Skip to content

Phil Maxwell’s Mobile Phone Zombies

October 1, 2014
by the gentle author

“I photographed people with mobile phones since they first arrived on Brick Lane in the eighties,” Contributing Photographer Phil Maxwell admitted to me, “What’s happened is that those people on the phone have become separated from the dynamic life of the street, inhabiting their own digital bubble. It’s a change that’s crept up and now you can no longer tell who’s deranged, when everyone is talking to themselves.”

Photographs copyright © Phil Maxwell


You may also like to take a look at

Phil Maxwell’s Old Ladies

Phil Maxwell’s Kids On The Street

Phil Maxwell’s East End Cyclists

Phil Maxwell’s Brick Lane

Phil Maxwell & Sandra Esqulant

Phil Maxwell’s Whitechapel Market

12 Responses leave one →
  1. October 1, 2014

    Yes, Phil Maxwell is a fine observer of his environment: this trend is absolutely insane
    and people become more and more lonely, although they have got 2000 facebook friends…

    Love & Peace

  2. October 1, 2014

    Yes, Phil Maxwell is a fine observer of his environment: this trend is absolutely insane and people become more and more lonely, although they have got 2000 facebook friends…

    Love & Peace

  3. SBW permalink
    October 1, 2014

    Thought-provoking images. The universal visual (not just in Brick Lane but throughout the world where they are used) is one of eyes down rather than looking out. Its a pity. We must remember that the mobile phone can be useful in emergency and for many things. Question is – do they control us? Or are we in charge. We need to look out, and to reach out, to life around us – as the GA shows us over and over. Thank you.

  4. Cornish Cockney permalink
    October 1, 2014

    When the zombie apocalypse happens, those of us without smart phones, and therefore need to remember directions, tube maps, phone numbers etc in our heads, will be the survivors! 😀

  5. Rupert Neil Bumfrey (@rupertbu) permalink
    October 1, 2014

    the isolation of #self :-(((

  6. October 1, 2014

    Great pictures, and a sad trend that people all live in their own little bubbles and miss what is going on around them. It seems to be the same all over the world. Valerie

  7. October 1, 2014

    Love that turn of phrase – ‘mobile phone zombies’ ! 😉

  8. October 1, 2014

    “mobile phone zombies” or “Everyday Robots” (nods to Damon Albarn)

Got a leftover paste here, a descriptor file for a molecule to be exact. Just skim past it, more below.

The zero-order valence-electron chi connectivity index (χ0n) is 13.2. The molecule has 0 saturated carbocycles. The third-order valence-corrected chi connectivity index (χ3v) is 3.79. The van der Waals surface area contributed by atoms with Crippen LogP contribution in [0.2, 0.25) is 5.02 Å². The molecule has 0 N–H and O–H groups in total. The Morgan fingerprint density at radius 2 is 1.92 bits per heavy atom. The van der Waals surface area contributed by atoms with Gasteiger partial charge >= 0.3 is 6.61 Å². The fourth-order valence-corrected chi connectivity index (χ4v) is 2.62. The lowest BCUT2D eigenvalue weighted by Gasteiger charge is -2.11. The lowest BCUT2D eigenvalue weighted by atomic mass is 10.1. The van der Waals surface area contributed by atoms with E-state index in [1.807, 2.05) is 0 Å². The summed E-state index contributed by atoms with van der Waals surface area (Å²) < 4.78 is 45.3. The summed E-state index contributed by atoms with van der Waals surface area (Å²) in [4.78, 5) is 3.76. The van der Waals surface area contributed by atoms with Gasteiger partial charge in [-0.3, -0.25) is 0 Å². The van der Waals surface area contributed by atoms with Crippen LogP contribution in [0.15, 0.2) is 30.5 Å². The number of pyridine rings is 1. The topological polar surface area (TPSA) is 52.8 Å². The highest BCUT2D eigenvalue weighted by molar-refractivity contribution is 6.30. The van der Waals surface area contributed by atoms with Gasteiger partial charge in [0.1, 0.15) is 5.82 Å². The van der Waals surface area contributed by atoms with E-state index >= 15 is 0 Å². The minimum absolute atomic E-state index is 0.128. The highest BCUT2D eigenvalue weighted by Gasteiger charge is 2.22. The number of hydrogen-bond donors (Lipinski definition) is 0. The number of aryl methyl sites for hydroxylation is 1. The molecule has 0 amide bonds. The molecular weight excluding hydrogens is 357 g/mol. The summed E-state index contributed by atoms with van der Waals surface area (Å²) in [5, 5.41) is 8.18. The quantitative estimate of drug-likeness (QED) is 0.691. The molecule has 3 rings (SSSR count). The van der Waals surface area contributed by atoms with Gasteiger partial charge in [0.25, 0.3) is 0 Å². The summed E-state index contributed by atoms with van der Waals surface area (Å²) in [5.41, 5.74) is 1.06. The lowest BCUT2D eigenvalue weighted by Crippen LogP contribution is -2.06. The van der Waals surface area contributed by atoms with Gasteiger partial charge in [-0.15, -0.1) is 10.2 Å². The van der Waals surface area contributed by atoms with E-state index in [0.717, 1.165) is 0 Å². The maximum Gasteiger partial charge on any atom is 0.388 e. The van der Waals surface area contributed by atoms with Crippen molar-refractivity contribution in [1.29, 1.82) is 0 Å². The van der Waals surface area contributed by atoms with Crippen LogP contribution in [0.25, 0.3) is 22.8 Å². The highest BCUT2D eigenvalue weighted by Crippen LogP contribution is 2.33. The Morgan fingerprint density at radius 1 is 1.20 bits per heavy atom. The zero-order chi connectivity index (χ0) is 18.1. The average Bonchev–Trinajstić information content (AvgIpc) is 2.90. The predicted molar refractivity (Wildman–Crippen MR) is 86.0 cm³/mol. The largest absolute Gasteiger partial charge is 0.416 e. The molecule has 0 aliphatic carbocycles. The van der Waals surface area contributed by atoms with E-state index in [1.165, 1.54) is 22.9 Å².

9. Pauline Taylor permalink
    October 1, 2014

    The bad manners attached to this trend is what gets me. An otherwise normal, or so it seemed at first, young American girl, who came into my shop yesterday, answered her mobile phone when it rang and wandered around with it clamped to her ear totally ignoring me. One sided conversations like this are very distracting when you are trying to work, as I was, but I suspect that they would be offended if someone like me complained. On the plus side I have noticed that very few people walking up and down the hill outside my shop are using a mobile phone these days whereas, not long ago, every other person had one clamped to their ear. Perhaps the novelty is wearing off or they have realised just how much it costs. One can but hope!!

  10. Ros permalink
    October 1, 2014

    These are excellent photos and really and truly only a proportion of the people attached to their mobiles look zombified – some are very expressive and clearly engaged with the people they’re speaking to. Whether that’s a substitute for being engaged with the life of the street or whether they still are, or never were, I can’t tell. I wonder what the market traders think? Agree with Pauline above that people who talk through or over people serving them in shops or public places are a very poor show!

  11. Thomas Sherrard permalink
    April 24, 2016

    The beautiful film of Sandra’s life was a real gift, I felt I knew her almost as her friends know her.
    It was heartwarming. Thank you so much.

  12. Pam permalink
    June 15, 2017

    Sat waiting for a bus for only twenty minutes. During this time I saw many people walk out into traffic whilst staring at their phones. Three were very close calls with drivers slamming on their brakes to avoid crushing them.
    This trend has isolated people young and old. No one talks in coffee shops any longer, they stare into their phone texting invisible people. All the lonely people, we know now where they do come from.

Leave a Reply

Note: Comments may be edited. Your email address will never be published.

Subscribe to this comment feed via RSS